In an earlier post, I described a scalar model of consent. I here use that model to analyze the supply and demand of government services. Specifically, I explore the origin and development of government qua natural monopoly. I plan in a later post to apply a similar analysis to government qua provider of public goods.
A government that enjoys a natural monopoly on satisfying the express demand for its services will have the power, and incentive, to expand to meet non-express demand. The result: a supply of more government services, at a higher price, than citizens in fact want. In an extreme case, satisfying the implied or hypothetical demand for government services may result in an oversupply so gross that consumers expressly assign it a negative price. In other words, consumers of government services may actually object to what they supposedlywant.
Government represents a sort of service industry, albeit one marked by some peculiar features. For one thing, governments can often lay plausible claim to qualifying as natural monopolies. (Perhaps that is not so peculiar; David Friedman convincingly argues that natural monopolies pervade sufficiently small markets.) Figure 1, below, offers a fairly conventional graph of the economic features of government qua natural monopoly.
(In figure 1, "MC" stands for "marginal costs of production"; "ATC" for "average total costs of production"; and "D" for "aggregate demand." Because we here portray a monopoly aggregate demand equates to "AR," or "average revenue." The various uses of "P" mark prices; "Q" of quantities. The lowercase "m," as in "Pm," designates the monopoly price. "Qm" of course corresponds to the monopoly quantity. In like fashion, "r" designates the regulated price and quantity, and "c" the competitive ones.)
So it goes, at least, in the standard economic view, which concerns only expressly consensual transactions. But as I noted earlier,, we might do well to also consider transactions marked by less than express consent. Government monopolies, for instance, typically claim to respond to implied and hypothetical consent. What does a market based on non-express consent look like? Figure 2, below, illustrates.
Figure 2 shows the non-express demand, marginal revenue, monopoly price, and monopoly supply of government services. All those non-express measures come marked with "(n)" suffixes. The express measures from figure 1 remain, but now carry "(e)" suffixes to distinguish them from the newly added material. (For the sake of clarity, I've dropped from figure 2 some of the information offered in figure 1.)
Figure 2 illustrates three interesting results. First, non-express demand, because it includes transactions beyond those expressly agreed to, traces a curve to the right of typical (i.e., express) demand. Second, due to its speculative nature, non-express demand of necessity charts a somewhat more fuzzy line than express demand does. Figure 2 thus draws the non-express demand and marginal revenue curves as relatively imprecise blobs.
Third, and most crucially, figure 2 illustrates that a government monopoly meeting non-express demand may provide more services, at a higher price, than consumers in fact demand. How can government agents get away with thereby supplying and getting paid for grossly inefficient level of services? Recall that we charitably but reasonably supposed that in a market based on expressly consensual transactions, government will enjoy a natural monopoly. Government agents can thereby lay claim to a monopoly on the initiation of coercion. They can all too easily wield that power to expand their market share, claiming a mandate to satisfy implied or hypothetical consent. And, given the super-monopoly profits thereby afforded, they have powerful incentives to do so.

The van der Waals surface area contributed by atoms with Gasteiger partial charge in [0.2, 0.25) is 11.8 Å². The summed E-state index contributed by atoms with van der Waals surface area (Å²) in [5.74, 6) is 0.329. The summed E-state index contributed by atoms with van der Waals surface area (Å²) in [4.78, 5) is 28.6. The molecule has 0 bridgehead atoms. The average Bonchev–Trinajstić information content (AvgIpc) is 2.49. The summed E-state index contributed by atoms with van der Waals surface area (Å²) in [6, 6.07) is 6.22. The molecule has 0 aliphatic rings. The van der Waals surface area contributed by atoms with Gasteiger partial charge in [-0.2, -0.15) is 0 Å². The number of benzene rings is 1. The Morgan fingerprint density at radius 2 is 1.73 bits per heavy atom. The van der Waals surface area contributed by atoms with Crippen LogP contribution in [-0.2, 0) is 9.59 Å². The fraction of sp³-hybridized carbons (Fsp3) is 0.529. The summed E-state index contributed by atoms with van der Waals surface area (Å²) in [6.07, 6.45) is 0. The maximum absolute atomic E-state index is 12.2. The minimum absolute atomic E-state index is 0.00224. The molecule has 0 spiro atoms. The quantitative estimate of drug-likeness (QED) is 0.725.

Figure 2 only hints at something that figure 3, below, makes explicit: Government based on non-express consent may supply—"oversupply," really—a level of service that consumers expressly value at less than zero. That result follows quite directly from the simple, if somewhat unusual, expedient of following the express demand curve even as it plunges below the x-axis. Economists do not generally explore that region of "negative demand," granted, but they seldom have reason to do so. Figure 3, because it tracks both express and non-express transactions, gives us good reason to spell out what happens when a supposedly justified supply meets actual consumer demand.
What, in sum, does this application of "consent theory" (as I style it) teach? Government services, because they have power and incentives to expand from natural monopolies based on express consent to coercive monopolies based on implied or hypothetical consent, threaten to provide more government than consumers really want. In some cases, consumers may afford negative value to the resulting oversupply of government services. We thus might say that figure 3 illustrates, in the iconography of economics, the causes and effects of tyranny.
That paints a rather grim—but, I would argue, accurate—picture of how government can grow from a natural monopoly into an artificial, and unwelcome, one. Note, however, that I have not yet invoked the public goods justification for government power. I'll take that up my next post on consent theory, explaining why a government that aims to meet the hypothetical demand for public goods runs a reduced risk of supplying services to which that consumers assign negative value. In other words, governments based on the hypothetical demand for public goods tend to become bloated but not monstrous.
[NB: I edited this post, some weeks after originally publishing it, to have it speak not specifically of hypothetical consent, but rather more generally of non-express consent. The latter comprises both implied consent and hypothetical consent.]